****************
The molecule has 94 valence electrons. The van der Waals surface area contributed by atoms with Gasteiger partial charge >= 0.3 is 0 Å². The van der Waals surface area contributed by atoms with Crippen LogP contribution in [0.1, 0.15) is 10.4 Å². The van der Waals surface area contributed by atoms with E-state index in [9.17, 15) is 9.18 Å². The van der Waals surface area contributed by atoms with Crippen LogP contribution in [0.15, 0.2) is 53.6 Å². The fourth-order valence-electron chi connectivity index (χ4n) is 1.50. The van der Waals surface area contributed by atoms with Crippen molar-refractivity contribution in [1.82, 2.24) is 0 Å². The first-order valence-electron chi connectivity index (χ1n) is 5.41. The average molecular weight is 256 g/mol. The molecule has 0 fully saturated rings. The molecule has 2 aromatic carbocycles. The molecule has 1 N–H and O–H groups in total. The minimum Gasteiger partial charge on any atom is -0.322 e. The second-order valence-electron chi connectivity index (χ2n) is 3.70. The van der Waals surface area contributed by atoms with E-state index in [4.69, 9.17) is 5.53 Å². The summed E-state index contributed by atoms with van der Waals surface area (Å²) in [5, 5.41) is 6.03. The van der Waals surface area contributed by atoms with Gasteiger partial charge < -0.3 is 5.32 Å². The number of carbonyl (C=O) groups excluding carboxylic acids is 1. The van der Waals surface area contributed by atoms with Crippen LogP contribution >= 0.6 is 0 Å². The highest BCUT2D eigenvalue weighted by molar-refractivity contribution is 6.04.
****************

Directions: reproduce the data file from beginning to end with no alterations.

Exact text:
The molecule has 94 valence electrons. The van der Waals surface area contributed by atoms with Gasteiger partial charge >= 0.3 is 0 Å². The van der Waals surface area contributed by atoms with Crippen LogP contribution in [0.1, 0.15) is 10.4 Å². The van der Waals surface area contributed by atoms with E-state index in [9.17, 15) is 9.18 Å². The van der Waals surface area contributed by atoms with Crippen LogP contribution in [0.15, 0.2) is 53.6 Å². The fourth-order valence-electron chi connectivity index (χ4n) is 1.50. The van der Waals surface area contributed by atoms with Crippen molar-refractivity contribution in [1.82, 2.24) is 0 Å². The first-order valence-electron chi connectivity index (χ1n) is 5.41. The average molecular weight is 256 g/mol. The molecule has 0 fully saturated rings. The molecule has 2 aromatic carbocycles. The molecule has 1 N–H and O–H groups in total. The minimum Gasteiger partial charge on any atom is -0.322 e. The second-order valence-electron chi connectivity index (χ2n) is 3.70. The van der Waals surface area contributed by atoms with E-state index in [4.69, 9.17) is 5.53 Å². The summed E-state index contributed by atoms with van der Waals surface area (Å²) in [5, 5.41) is 6.03. The van der Waals surface area contributed by atoms with Gasteiger partial charge < -0.3 is 5.32 Å². The number of carbonyl (C=O) groups excluding carboxylic acids is 1. The van der Waals surface area contributed by atoms with Crippen LogP contribution >= 0.6 is 0 Å². The highest BCUT2D eigenvalue weighted by molar-refractivity contribution is 6.04.